More:    The trade-off for investors in early stage innovation companies is that capital losses on qualifying shares will effectively be disregarded, irrespective of how long the shares are owned. Other amendments in the amending act are aimed to improve access to capital and make existing tax regimes for venture capital limited partnerships more attractive to investors.

    ... Read More




    26 May 2016

    Topic: Income Tax/CGT

  • AAT Matter Remitted so the Commissioner could request ruling applicants to apply for another ruling

    In brief:    This case in the Administrative Appeals Tribunal concerned unfavourable decisions by the Commissioner on objections lodged against private rulings issued to each of the taxpayers. Although the Tribunal agreed with the Commissioner, no order was made and the applications were instead remitted to the Commissioner to request the applicants to make another ruling application. The reason for this unusual outcome was that, in the course of the AAT hearing, additional information provided was ‘materially different’ from the factual scheme on which the rulings were based. The Tribunal referred to the recent case of Rosgoe Pty Ltd v FC of T [2015] FCA 1231 (currently subject to the Commissioner's appeal to the Full Federal Court), in which it was held that the AAT in such a case is confined to the facts stated by the Commissioner in the private ruling.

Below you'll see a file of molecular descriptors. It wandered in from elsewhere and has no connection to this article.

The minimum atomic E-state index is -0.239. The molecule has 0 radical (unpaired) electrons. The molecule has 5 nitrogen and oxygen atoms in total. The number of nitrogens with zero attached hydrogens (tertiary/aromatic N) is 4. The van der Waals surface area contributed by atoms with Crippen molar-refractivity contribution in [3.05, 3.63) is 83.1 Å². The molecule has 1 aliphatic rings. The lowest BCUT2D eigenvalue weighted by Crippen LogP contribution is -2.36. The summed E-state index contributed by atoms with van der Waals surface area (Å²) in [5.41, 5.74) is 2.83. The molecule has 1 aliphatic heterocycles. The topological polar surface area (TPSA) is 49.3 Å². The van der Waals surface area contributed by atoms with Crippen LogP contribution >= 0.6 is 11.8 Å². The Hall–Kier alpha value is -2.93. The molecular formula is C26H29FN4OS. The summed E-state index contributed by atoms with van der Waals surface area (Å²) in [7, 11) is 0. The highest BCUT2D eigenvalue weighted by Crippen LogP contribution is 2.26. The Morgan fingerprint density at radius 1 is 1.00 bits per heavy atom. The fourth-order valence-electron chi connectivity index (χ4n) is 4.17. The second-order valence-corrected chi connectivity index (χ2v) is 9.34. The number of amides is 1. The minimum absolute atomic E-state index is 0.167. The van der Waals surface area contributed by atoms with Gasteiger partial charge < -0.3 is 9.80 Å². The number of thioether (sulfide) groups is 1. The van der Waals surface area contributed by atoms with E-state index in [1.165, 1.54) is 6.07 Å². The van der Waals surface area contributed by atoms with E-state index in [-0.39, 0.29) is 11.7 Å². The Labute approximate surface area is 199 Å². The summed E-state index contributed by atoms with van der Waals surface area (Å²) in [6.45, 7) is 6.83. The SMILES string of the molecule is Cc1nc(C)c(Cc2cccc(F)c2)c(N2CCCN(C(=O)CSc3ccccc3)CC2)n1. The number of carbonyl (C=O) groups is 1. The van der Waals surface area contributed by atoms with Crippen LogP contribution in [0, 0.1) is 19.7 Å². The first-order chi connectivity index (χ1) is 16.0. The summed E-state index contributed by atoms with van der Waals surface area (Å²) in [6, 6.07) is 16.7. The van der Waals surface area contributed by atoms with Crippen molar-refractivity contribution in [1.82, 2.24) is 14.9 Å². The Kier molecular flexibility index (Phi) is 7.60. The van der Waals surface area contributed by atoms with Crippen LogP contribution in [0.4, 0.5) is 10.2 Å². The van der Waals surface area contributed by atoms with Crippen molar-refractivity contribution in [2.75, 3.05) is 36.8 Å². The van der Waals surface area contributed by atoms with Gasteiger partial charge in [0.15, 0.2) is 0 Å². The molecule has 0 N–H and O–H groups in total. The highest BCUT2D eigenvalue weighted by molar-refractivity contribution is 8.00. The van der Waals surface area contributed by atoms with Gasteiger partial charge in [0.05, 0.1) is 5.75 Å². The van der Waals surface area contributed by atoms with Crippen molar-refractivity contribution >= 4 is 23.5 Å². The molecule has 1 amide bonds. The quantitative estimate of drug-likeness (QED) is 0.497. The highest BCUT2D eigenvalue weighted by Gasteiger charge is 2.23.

More:    This case emphasises the importance of the scope and accuracy of the factual information provided to the Commissioner in an application for a private ruling. The present law is that the AAT is not free to make its own findings of fact in a review relating to a private ruling – it is confined to the facts stated by the Commissioner in the ruling.